Juneteenth Is Now a National Holiday, But There’s Still More Work to Do

Jenny Singer
Sat, June 19, 2021, 6:00 AM·10 min read
This Saturday, June 19, is Juneteenth—a holiday that celebrates the end of legal slavery in the United States. Last year, it coincided with an unprecedented national protest demanding accountability for the police killings of Black Americans like George Floyd and Breonna Taylor. Despite the pandemic, 2020 saw the broadest recognition of Juneteenth in at least 100 years. Thanks to public pressure, major companies like Nike, Target, and social media giants gave employees a paid holiday, while movies and TV shows shifted their premieres off the day.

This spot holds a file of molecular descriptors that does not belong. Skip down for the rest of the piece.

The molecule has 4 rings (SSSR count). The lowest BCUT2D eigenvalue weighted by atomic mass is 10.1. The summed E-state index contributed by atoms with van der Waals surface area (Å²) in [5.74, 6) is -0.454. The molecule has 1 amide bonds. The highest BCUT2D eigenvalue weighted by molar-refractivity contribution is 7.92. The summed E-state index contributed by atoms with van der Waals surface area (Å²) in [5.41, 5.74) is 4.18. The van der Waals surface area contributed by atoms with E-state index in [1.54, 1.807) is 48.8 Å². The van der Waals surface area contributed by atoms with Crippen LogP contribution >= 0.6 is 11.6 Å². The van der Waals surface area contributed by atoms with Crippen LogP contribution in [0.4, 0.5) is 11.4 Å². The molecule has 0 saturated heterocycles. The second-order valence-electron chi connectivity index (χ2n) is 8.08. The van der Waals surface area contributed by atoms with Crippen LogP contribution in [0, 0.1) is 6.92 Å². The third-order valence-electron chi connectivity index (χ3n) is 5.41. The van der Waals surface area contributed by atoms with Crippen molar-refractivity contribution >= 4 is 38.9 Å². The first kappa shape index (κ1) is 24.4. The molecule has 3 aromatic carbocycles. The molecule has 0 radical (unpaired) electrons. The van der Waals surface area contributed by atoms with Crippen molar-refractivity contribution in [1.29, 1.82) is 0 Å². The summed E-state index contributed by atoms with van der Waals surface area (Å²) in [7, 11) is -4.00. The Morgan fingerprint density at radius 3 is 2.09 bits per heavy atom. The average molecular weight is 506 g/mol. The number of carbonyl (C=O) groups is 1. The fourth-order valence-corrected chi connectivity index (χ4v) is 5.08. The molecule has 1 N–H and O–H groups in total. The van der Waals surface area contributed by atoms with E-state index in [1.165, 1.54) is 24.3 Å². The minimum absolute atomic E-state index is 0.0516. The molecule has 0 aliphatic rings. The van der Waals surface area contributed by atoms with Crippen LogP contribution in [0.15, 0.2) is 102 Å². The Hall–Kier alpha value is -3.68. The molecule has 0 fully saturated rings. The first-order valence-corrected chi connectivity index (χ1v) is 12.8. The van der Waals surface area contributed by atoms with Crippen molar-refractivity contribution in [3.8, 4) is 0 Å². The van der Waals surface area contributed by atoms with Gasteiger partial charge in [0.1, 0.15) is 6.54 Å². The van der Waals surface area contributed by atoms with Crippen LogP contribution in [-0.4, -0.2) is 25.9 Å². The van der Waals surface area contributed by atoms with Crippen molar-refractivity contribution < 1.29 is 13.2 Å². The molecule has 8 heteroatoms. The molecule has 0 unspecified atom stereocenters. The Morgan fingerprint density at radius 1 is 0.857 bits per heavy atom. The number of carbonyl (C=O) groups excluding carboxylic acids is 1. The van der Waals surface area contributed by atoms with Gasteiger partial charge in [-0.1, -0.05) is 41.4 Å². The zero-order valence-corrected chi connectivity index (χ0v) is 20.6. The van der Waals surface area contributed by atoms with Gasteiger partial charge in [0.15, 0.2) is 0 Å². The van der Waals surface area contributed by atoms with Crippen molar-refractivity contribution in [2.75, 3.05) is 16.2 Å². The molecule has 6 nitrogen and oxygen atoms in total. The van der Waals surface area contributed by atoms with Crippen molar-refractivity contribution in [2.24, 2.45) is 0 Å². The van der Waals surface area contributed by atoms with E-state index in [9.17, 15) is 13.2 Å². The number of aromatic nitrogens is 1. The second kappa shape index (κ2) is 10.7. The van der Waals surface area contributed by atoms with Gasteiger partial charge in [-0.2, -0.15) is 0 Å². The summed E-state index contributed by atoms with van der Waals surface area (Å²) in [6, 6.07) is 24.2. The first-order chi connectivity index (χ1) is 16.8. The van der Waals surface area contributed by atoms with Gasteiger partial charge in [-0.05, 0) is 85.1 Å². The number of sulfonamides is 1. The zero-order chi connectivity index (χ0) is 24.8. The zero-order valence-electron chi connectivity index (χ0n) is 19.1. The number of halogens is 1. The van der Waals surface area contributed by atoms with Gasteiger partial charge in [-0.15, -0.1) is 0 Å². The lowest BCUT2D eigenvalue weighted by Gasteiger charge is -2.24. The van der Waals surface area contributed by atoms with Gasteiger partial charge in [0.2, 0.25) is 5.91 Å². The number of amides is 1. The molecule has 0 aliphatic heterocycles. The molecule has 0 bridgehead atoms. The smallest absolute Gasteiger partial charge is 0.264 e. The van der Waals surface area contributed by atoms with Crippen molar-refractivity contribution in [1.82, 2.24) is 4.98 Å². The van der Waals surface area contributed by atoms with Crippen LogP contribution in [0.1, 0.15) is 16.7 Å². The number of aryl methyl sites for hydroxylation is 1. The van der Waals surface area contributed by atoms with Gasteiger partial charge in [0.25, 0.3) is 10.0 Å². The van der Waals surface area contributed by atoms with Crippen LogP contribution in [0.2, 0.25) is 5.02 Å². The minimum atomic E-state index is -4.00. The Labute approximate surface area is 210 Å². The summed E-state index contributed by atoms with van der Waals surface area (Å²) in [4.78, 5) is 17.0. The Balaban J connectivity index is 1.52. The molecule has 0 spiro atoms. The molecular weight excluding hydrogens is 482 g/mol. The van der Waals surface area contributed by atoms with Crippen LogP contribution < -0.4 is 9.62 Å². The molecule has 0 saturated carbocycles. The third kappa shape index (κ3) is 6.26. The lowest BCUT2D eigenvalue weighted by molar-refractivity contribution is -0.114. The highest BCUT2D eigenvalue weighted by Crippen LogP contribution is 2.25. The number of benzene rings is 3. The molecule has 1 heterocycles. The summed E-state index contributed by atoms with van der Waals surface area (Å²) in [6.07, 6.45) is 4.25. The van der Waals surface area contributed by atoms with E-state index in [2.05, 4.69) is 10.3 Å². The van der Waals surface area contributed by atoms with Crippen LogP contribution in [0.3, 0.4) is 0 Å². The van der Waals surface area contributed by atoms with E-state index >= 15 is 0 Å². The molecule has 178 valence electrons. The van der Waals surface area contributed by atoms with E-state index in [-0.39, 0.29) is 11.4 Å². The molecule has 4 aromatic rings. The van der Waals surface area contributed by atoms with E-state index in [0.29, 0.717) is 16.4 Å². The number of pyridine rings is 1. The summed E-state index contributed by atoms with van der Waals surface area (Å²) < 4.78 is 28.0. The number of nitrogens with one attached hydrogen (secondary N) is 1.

This year’s Juneteenth will be different than any before it—this week, the House and Senate overwhelmingly approved a bill to make it a federal holiday. But that move comes even as lawmakers in several states pass laws that make it harder to include anti-racist curriculum in schools. Many thought leaders have also pointed out that this does not necessarily mean that Black and Brown communities will be afforded a paid day off.

National recognition of Juneteenth should make the history of American slavery—and the preciousness of freedom—undeniable. But anti-racist activists warn that without conscious effort to understand and teach the impact of slavery, Juneteenth will become like most other federal holidays: just another big day for mattress sales.